Would be beautiful.It warps time and space to allow itself to go 10x the speed of light."
Of course, it is better to not give an answer when you can be wrongNot to mention totally impossible by current science.
By colonizing it's usually meant to set up permanent research base and similar, not to populate entry planet with people, populating the planet would take centuries.A lot of people think that in some time we will colonize Mars. But as for me this idea sounds a bit useless. Where is the point to colonize planet with such a harsh environment like Mars. I quess the best option for humanity would be saving the Earth. This is the only planet in the Solar system where humans can live.
We can prevent Earth from Environmental catastrophe by making appropriate methods. Asteroids always threatening to hit Earth. As I have already mentioned Earth is the best planet in the Solar system for humans to live on. Mars has very harsh environment ( low temperature and high radiation )By colonizing it's usually meant to set up permanent research base and similar, not to populate entry planet with people, populating the planet would take centuries.
There are valid reasons why:
1. Environmental catastrophe on earth
2. Asteroid threatening to hit earth
3. Temperature rise etc.
All of which can help preserve life.
After all mars is very close to us, it may take centuries or millenias until we reach out of solar system to colonize other earths.
This could be an interesting proof showing how big is the observable Universe (the diameter of the observable Universe is roughly 93 bilion light years). Is ismpressive to think how Universe manage to surprise me again and again despite I know this since I was a child!The disk of our home galaxy – the Milky Way – is bigger than we previously thought. A new study shows it would take 200,000 years for a spaceship traveling at the speed of light to go across the entire galaxy.
How Long Would It Take to Cross the Milky Way at Light Speed?
So at 100c it would take 2,000 years.
So, if we were half way out (just as an example), radius = 1/2 diameter and we are half that (just to make it simple) It would take about 500 years to get to the edge.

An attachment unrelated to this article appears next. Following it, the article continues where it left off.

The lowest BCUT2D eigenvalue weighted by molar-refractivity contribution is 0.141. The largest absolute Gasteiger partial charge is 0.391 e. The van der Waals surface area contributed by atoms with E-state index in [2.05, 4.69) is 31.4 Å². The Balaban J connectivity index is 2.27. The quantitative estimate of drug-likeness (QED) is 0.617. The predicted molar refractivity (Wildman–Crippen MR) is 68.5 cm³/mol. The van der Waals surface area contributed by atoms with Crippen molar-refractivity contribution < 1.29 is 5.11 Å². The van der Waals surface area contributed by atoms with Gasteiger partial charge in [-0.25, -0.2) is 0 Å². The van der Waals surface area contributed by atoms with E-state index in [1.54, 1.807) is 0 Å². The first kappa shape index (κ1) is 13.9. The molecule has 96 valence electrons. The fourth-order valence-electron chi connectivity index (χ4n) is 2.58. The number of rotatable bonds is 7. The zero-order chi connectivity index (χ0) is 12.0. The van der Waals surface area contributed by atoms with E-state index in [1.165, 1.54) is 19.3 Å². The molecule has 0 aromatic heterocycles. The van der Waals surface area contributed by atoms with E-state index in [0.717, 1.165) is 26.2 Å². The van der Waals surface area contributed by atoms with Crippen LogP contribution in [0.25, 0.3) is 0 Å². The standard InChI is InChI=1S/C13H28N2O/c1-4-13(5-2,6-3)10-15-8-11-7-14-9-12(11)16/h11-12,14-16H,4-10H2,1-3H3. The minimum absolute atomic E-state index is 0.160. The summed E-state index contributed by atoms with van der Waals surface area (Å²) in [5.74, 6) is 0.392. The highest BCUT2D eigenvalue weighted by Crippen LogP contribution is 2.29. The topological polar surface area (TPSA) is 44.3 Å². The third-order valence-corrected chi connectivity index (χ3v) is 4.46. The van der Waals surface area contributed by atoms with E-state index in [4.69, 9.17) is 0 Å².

Where you want to go after that is another matter.
Maybe it's better to act now instead of waiting that momentWell, I am not in favour of colonising Mars either, but in the event of terminal danger, it might be necessary. In practice, it would have to be started decades or centuries before the event. Even making a self-sufficient colony is a truly mammoth undertaking.
Several hypotheses have been proposed about stopping or changing the direction of an asteroid to stop it from hitting Earth. For example, hitting asteroids with missiles and sending rockets to asteroids to change its path by influence of gravity, though I prefer the later from the former.There are situations where asteroids can be just too large to divert.
It is hardly possible for Mars-sized objects to come and hit Earth, Cat.Even so, I believe that it is way beyond the resources of this planet to divert a Mars-sized object.
Oh wait, well, I was thinking something and I typed something else. I beg for your pardon. Indeed, the orbit of a rogue star is extremely hard to change, but orbits of asteroids, perhaps even up to the size of the moon is possible to change if we discover it a long time before it is supposed to hit us.For example, a rogue star ????????????
Please tell me this is a typo!
Excuse if I interrupt your interesting speech, but if we met a rogue star, the clash would be our last problem. If a rogue star manages to enter our solar sistem its heat will kill us without problems!For example, a rogue star ????????????
Now I don't know what you mean ( I'm sorry for my few knoledges on that), but if you mean we cannot bomb it because there will be a rain of dangerous asteroids, we can divert it as you suggested before(?)There is one "object" of any size which would cause serious problems, and that is a loose aggregate of many sized mixed constituent particles.
You cannot bomb it.